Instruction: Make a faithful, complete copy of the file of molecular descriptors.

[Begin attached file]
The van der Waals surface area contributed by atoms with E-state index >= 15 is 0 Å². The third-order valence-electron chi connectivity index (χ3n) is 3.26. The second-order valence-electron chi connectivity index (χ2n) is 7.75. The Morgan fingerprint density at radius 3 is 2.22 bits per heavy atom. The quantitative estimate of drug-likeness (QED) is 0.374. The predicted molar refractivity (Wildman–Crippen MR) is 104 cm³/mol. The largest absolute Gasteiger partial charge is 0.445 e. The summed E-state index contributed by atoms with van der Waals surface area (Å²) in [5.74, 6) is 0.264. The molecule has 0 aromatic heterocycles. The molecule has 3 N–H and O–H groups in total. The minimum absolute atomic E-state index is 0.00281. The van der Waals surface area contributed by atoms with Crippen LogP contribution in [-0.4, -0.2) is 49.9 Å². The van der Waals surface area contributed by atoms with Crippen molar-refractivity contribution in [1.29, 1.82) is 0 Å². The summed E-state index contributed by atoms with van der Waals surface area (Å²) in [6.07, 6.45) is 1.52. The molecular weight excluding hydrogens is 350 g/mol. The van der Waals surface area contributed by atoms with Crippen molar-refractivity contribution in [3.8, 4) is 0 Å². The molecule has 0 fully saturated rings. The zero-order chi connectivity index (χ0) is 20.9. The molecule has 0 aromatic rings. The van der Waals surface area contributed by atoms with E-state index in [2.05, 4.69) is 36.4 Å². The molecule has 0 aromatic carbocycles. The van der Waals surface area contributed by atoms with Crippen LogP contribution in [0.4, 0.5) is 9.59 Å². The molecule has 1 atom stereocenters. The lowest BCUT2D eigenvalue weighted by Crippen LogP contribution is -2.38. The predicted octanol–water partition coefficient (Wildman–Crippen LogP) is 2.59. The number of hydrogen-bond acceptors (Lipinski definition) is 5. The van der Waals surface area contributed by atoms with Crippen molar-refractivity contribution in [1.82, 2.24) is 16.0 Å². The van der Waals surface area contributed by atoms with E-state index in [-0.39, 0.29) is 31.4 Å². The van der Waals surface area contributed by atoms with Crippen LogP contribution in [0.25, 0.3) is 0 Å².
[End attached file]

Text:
The van der Waals surface area contributed by atoms with E-state index >= 15 is 0 Å². The third-order valence-electron chi connectivity index (χ3n) is 3.26. The second-order valence-electron chi connectivity index (χ2n) is 7.75. The Morgan fingerprint density at radius 3 is 2.22 bits per heavy atom. The quantitative estimate of drug-likeness (QED) is 0.374. The predicted molar refractivity (Wildman–Crippen MR) is 104 cm³/mol. The largest absolute Gasteiger partial charge is 0.445 e. The summed E-state index contributed by atoms with van der Waals surface area (Å²) in [5.74, 6) is 0.264. The molecule has 0 aromatic heterocycles. The molecule has 3 N–H and O–H groups in total. The minimum absolute atomic E-state index is 0.00281. The van der Waals surface area contributed by atoms with Crippen LogP contribution in [-0.4, -0.2) is 49.9 Å². The van der Waals surface area contributed by atoms with Crippen molar-refractivity contribution in [1.29, 1.82) is 0 Å². The summed E-state index contributed by atoms with van der Waals surface area (Å²) in [6.07, 6.45) is 1.52. The molecular weight excluding hydrogens is 350 g/mol. The van der Waals surface area contributed by atoms with Crippen molar-refractivity contribution in [3.8, 4) is 0 Å². The molecule has 0 fully saturated rings. The zero-order chi connectivity index (χ0) is 20.9. The molecule has 0 aromatic rings. The van der Waals surface area contributed by atoms with E-state index in [2.05, 4.69) is 36.4 Å². The molecule has 0 aromatic carbocycles. The van der Waals surface area contributed by atoms with Crippen LogP contribution in [0.4, 0.5) is 9.59 Å². The molecule has 1 atom stereocenters. The lowest BCUT2D eigenvalue weighted by Crippen LogP contribution is -2.38. The predicted octanol–water partition coefficient (Wildman–Crippen LogP) is 2.59. The number of hydrogen-bond acceptors (Lipinski definition) is 5. The van der Waals surface area contributed by atoms with Crippen molar-refractivity contribution in [1.82, 2.24) is 16.0 Å². The van der Waals surface area contributed by atoms with E-state index in [-0.39, 0.29) is 31.4 Å². The van der Waals surface area contributed by atoms with Crippen LogP contribution in [0.25, 0.3) is 0 Å².